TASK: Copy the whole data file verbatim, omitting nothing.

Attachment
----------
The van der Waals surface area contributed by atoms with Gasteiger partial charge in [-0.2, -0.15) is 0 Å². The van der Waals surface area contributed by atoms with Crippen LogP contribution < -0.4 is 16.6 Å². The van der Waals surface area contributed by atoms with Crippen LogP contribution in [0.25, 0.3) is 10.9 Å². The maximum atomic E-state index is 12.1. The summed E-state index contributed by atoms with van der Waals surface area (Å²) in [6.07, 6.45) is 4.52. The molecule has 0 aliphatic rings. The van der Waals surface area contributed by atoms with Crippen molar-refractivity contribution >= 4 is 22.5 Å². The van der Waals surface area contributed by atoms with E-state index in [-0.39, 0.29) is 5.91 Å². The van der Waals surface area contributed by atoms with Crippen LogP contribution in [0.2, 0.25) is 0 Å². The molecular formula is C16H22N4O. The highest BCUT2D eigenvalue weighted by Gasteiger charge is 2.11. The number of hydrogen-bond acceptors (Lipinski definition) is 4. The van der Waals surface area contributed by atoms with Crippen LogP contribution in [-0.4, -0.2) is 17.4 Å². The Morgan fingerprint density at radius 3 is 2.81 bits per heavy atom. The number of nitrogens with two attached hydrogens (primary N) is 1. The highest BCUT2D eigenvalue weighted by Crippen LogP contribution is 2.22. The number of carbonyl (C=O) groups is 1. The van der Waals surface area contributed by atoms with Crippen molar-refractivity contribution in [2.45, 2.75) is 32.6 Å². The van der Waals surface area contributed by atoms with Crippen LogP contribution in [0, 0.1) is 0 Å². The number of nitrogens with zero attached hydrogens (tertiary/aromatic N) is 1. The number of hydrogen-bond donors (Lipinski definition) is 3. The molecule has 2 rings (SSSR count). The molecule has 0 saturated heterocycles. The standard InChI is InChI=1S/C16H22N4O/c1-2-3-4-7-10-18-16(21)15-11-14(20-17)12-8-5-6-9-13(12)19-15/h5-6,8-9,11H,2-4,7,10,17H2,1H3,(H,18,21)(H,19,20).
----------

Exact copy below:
The van der Waals surface area contributed by atoms with Gasteiger partial charge in [-0.2, -0.15) is 0 Å². The van der Waals surface area contributed by atoms with Crippen LogP contribution < -0.4 is 16.6 Å². The van der Waals surface area contributed by atoms with Crippen LogP contribution in [0.25, 0.3) is 10.9 Å². The maximum atomic E-state index is 12.1. The summed E-state index contributed by atoms with van der Waals surface area (Å²) in [6.07, 6.45) is 4.52. The molecule has 0 aliphatic rings. The van der Waals surface area contributed by atoms with Crippen molar-refractivity contribution >= 4 is 22.5 Å². The van der Waals surface area contributed by atoms with E-state index in [-0.39, 0.29) is 5.91 Å². The van der Waals surface area contributed by atoms with Crippen LogP contribution in [0.2, 0.25) is 0 Å². The molecular formula is C16H22N4O. The highest BCUT2D eigenvalue weighted by Gasteiger charge is 2.11. The number of hydrogen-bond acceptors (Lipinski definition) is 4. The van der Waals surface area contributed by atoms with Crippen LogP contribution in [-0.4, -0.2) is 17.4 Å². The Morgan fingerprint density at radius 3 is 2.81 bits per heavy atom. The number of nitrogens with two attached hydrogens (primary N) is 1. The highest BCUT2D eigenvalue weighted by Crippen LogP contribution is 2.22. The number of carbonyl (C=O) groups is 1. The van der Waals surface area contributed by atoms with Crippen molar-refractivity contribution in [2.45, 2.75) is 32.6 Å². The van der Waals surface area contributed by atoms with Crippen LogP contribution in [0, 0.1) is 0 Å². The number of nitrogens with zero attached hydrogens (tertiary/aromatic N) is 1. The number of hydrogen-bond donors (Lipinski definition) is 3. The molecule has 2 rings (SSSR count). The molecule has 0 saturated heterocycles. The standard InChI is InChI=1S/C16H22N4O/c1-2-3-4-7-10-18-16(21)15-11-14(20-17)12-8-5-6-9-13(12)19-15/h5-6,8-9,11H,2-4,7,10,17H2,1H3,(H,18,21)(H,19,20).